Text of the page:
How to Protect Your Portfolio from Inflation

Inflation is on the way, and these ETFs could help provide some protection from this stealth tax, says Morningstar's Jose Garcia Zarate

Jose Garcia Zarate 15 September, 2020 | 9:05AM
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 Inflation

Inflation, what inflation? Of all the risks that can harm our investments, inflation is probably one that few people are thinking about right now.

And who could blame investors for this? It’s not as if they don’t have enough on their minds already with the global pandemic. And surely, with unemployment expected to go up and wage growth to at best stagnate we’re not going to be encouraged to spend much. That should keep inflationary pressures at bay, right?

Probably so, at least for the time being. But protecting against inflationary risks is not something we should think about only when prices are already on their way up. In fact, protecting your portfolio against a risk only when the risk has morphed into a reality is kind of self-defeating.

Buffeting your portfolio against the insidious effects of inflation is one of the key tenets for successful investing. You don’t want to see your hard-earned returns eaten away by what is, in effect, a stealth tax. And with central banks and governments around the world going all guns blazing to support the economy, there is a risk that inflation may rear its ugly head further down the line.

The Bank of England has acknowledged for the first time that negative interest rates are a tool in the box, even if it is not yet being used. Other central banks around the world – for example the US Federal Reserve – are talking openly about flexible inflation targets. In simple terms: to support the economy, the Fed will be happy to see inflation going above what has traditionally been considered an acceptable level – typically 2% - without intervening.

So while you may not see inflation right now, it would be unwise not to ignore that it is being actively touted as the “price to pay” to get the economy back up again.

How to Protect Your Portfolio from Inflation 

The basic building block of an inflation-fighting strategy is inflation-linked bonds. The coupon for these bonds is made up of a fixed and a variable component linked to an inflation index. In the case of bonds issued by the UK government, it is the Retail Price Index (RPI).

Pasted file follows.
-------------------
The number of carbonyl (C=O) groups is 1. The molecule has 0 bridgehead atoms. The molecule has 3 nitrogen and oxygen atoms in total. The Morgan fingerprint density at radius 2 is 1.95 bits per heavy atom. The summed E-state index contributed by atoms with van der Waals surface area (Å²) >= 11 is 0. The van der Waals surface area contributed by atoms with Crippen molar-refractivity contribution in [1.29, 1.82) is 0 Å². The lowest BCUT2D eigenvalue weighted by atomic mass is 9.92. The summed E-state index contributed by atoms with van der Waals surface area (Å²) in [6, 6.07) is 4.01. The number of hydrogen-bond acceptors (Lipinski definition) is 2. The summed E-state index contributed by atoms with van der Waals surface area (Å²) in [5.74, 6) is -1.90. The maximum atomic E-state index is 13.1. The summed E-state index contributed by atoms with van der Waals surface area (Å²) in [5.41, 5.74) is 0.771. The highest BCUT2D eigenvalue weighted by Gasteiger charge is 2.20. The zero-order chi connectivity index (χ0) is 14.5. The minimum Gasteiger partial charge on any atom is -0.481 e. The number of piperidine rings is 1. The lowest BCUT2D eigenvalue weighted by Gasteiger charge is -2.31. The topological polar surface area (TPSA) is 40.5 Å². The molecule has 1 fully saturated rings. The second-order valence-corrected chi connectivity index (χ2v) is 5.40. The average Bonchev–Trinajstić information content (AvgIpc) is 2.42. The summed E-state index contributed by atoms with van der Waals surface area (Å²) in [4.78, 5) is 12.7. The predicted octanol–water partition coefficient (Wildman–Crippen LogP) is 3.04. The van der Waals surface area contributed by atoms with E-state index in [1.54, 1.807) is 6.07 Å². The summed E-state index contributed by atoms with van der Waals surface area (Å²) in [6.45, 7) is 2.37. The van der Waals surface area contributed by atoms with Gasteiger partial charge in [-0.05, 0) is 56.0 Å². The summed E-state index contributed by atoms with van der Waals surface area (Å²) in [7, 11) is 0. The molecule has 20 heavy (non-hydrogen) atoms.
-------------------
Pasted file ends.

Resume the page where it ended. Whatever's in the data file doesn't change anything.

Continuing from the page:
Passive funds - both exchange-traded-funds (ETFs) and traditional index funds – offer investors easy access to this segment of the bond market. Besides, as an inflation-fighting strategy is best deployed as a permanent feature of an investment portfolio, their low-cost help to keep running expenses in check.

The iShares GBP Index-Linked Gilts (INXG) is a market-leading ETF with an ongoing charge of just 0.10%. This was cut from 0.25% in May 2019. The ETF tracks the Bloomberg Barclays UK Government Inflation-Linked Bond Index.

L&G All Stocks Index-Linked Gilt Index fund is also a market-leading traditional index fund that may appeal to investors unwilling to use ETFs. This index fund replicates the FTSE Actuaries Index-Linked All Stocks Total Return Index and comes with an ongoing charge of 0.15% for its clean retail share class.

There are no meaningful differences between the indices tracked by these two passive funds, and both have been assigned a Morningstar Analyst Rating of Bronze.

Investors in UK inflation-linked bonds should be aware that issuance of UK government bonds is structurally biased to very long-dated maturities. This means that indices for this market – and thus the passive funds tracking them- come with very high duration; typically, above 20 years.

Very high duration is a nice tailwind to have at times of interest rates cuts but could cause a drag in performance in the opposite scenario. Still, as these should be buy-and-hold holdings in your portfolio, the ups and downs in valuations in relation to changes in interest rates may balance themselves out over the long term. This makes the issue of keeping running costs crucial and this is where passive funds have a significant advantage.

The information contained within is for educational and informational purposes ONLY. It is not intended nor should it be considered an invitation or inducement to buy or sell a security or securities noted within nor should it be viewed as a communication intended to persuade or incite you to buy or sell security or securities noted within. Any commentary provided is the opinion of the author and should not be considered a personalised recommendation. The information contained within should not be a person's sole basis for making an investment decision. Please contact your financial professional before making an investment decision.

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About Author

Jose Garcia Zarate

Jose Garcia Zarate  is Associate Director of Passive Strategies Research for Morningstar Europe